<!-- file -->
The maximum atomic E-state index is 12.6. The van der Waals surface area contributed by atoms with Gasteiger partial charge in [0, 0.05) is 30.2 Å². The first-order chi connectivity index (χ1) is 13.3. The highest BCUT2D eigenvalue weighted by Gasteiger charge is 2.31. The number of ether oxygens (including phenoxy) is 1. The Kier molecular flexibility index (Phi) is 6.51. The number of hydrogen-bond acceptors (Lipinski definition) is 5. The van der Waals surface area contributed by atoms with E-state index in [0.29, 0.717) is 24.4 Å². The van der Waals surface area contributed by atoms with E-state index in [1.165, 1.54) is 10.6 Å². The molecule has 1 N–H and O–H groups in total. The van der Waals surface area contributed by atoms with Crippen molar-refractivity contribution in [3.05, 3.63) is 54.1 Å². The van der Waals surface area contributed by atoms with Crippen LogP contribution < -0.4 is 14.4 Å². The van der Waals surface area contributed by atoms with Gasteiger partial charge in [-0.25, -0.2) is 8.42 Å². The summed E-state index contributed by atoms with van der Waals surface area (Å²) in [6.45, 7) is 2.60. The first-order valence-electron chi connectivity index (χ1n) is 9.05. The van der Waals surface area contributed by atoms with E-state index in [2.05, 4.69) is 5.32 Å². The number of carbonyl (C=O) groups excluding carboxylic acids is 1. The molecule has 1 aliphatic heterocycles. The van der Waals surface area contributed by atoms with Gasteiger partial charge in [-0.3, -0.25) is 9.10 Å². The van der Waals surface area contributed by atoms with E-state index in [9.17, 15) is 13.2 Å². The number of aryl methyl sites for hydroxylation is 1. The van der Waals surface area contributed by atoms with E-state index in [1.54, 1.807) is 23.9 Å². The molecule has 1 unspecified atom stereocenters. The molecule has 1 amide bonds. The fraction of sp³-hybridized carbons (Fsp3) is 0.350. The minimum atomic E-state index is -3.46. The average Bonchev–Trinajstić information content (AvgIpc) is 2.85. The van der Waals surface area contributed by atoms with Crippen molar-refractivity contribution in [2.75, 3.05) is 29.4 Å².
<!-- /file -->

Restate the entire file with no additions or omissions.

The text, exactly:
The maximum atomic E-state index is 12.6. The van der Waals surface area contributed by atoms with Gasteiger partial charge in [0, 0.05) is 30.2 Å². The first-order chi connectivity index (χ1) is 13.3. The highest BCUT2D eigenvalue weighted by Gasteiger charge is 2.31. The number of ether oxygens (including phenoxy) is 1. The Kier molecular flexibility index (Phi) is 6.51. The number of hydrogen-bond acceptors (Lipinski definition) is 5. The van der Waals surface area contributed by atoms with E-state index in [0.29, 0.717) is 24.4 Å². The van der Waals surface area contributed by atoms with E-state index in [1.165, 1.54) is 10.6 Å². The molecule has 1 N–H and O–H groups in total. The van der Waals surface area contributed by atoms with Crippen molar-refractivity contribution in [3.05, 3.63) is 54.1 Å². The van der Waals surface area contributed by atoms with Crippen LogP contribution < -0.4 is 14.4 Å². The van der Waals surface area contributed by atoms with Gasteiger partial charge in [-0.25, -0.2) is 8.42 Å². The summed E-state index contributed by atoms with van der Waals surface area (Å²) in [6.45, 7) is 2.60. The first-order valence-electron chi connectivity index (χ1n) is 9.05. The van der Waals surface area contributed by atoms with E-state index in [2.05, 4.69) is 5.32 Å². The number of carbonyl (C=O) groups excluding carboxylic acids is 1. The molecule has 1 aliphatic heterocycles. The van der Waals surface area contributed by atoms with Gasteiger partial charge in [-0.3, -0.25) is 9.10 Å². The van der Waals surface area contributed by atoms with E-state index in [9.17, 15) is 13.2 Å². The number of aryl methyl sites for hydroxylation is 1. The van der Waals surface area contributed by atoms with E-state index in [1.54, 1.807) is 23.9 Å². The molecule has 1 unspecified atom stereocenters. The molecule has 1 amide bonds. The fraction of sp³-hybridized carbons (Fsp3) is 0.350. The minimum atomic E-state index is -3.46. The average Bonchev–Trinajstić information content (AvgIpc) is 2.85. The van der Waals surface area contributed by atoms with Crippen molar-refractivity contribution in [2.75, 3.05) is 29.4 Å².